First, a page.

As a small business, how do you get noticed among all the other entrepreneurs out there? And once you’ve been noticed, how do you keep your customers happy and coming back for more? Jules Newton of Avocado Vision shares some ideas.

Small businesses really don’t often have the money or expensive marketing skills to promote themselves in the way we are used to seeing multi-million rand companies do. What we really need to do is to figure out clever ways to talk to your own target market in a way that gets them excited or intrigued about what you have to offer. Obviously, the type of business you’re building will determine how you will approach your market. I run a training business, Avocado Vision, and these are some of the things I do to make sure people think about our business before that of our competitors:

  1. Get out there yourself. There is nothing more compelling than the owner-manager with a story, talking about what she’s doing and why. People buy in to that passion and commitment, and go out of their way to support it.
  2. Become a thought leader in your industry. I write articles all the time about what’s happening, what we’re thinking, what we’re doing. It feeds the industry with fresh ideas and thinking, but also reminds people that we’re a company on top of our game.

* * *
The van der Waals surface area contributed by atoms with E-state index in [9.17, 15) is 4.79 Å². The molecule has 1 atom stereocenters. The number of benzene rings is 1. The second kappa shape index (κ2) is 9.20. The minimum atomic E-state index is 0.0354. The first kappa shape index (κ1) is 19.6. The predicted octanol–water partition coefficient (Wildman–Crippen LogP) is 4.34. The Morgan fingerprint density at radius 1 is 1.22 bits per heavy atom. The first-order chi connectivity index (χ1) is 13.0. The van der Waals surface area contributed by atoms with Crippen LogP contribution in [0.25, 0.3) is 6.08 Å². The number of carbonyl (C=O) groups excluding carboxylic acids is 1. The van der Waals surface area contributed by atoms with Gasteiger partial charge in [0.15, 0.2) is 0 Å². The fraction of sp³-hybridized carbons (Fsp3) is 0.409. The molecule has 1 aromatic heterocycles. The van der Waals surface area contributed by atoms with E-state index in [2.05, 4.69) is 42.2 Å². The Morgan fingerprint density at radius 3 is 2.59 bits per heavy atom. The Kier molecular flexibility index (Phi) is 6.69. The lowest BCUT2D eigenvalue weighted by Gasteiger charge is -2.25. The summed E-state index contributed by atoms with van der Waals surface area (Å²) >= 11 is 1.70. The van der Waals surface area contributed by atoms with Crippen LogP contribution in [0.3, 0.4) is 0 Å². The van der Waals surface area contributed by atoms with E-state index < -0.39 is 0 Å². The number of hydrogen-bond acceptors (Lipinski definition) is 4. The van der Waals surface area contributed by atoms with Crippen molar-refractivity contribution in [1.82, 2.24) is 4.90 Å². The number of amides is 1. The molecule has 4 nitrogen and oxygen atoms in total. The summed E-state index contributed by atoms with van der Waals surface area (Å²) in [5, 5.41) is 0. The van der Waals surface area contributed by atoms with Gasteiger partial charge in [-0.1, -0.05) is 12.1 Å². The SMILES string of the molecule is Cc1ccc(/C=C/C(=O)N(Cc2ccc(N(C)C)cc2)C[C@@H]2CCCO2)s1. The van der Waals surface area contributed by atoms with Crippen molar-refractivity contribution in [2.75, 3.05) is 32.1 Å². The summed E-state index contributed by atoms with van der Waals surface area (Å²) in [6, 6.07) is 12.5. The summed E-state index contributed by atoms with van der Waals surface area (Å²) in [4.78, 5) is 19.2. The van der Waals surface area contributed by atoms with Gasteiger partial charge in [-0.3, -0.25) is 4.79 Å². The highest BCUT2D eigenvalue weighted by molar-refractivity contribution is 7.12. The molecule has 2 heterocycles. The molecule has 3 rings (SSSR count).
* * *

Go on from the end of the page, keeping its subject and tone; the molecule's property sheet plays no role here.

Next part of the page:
3. Use your skills to build communities (local school governing body, local police, local orphanage, local church). Besides actually making a difference to South Africans, you are also building respect and a profile of leadership in your industry and local community. People like to support that.
  4. Delight your customers. Raving customers are your best advocates. Do everything you can to surprise and delight, and the story will go further than you could have taken it yourself. And remember to reward customers that you discover are being your advocates – even if it’s a simple ‘thank you’ with feedback about a customer that came to you as a result of their recommendation– you can never put a price on word of mouth marketing. Be the kind of person people enjoy doing business with.
  5. Do some things for free (if you can). Once people have sampled the goods, and you have shared them in a spirit of abundance, many of them will come back for more. I often speak at events where the organizers can’t afford my speaker fees. Usually, the referrals I get from those events more than compensate for the time and effort I spent doing it for nothing.


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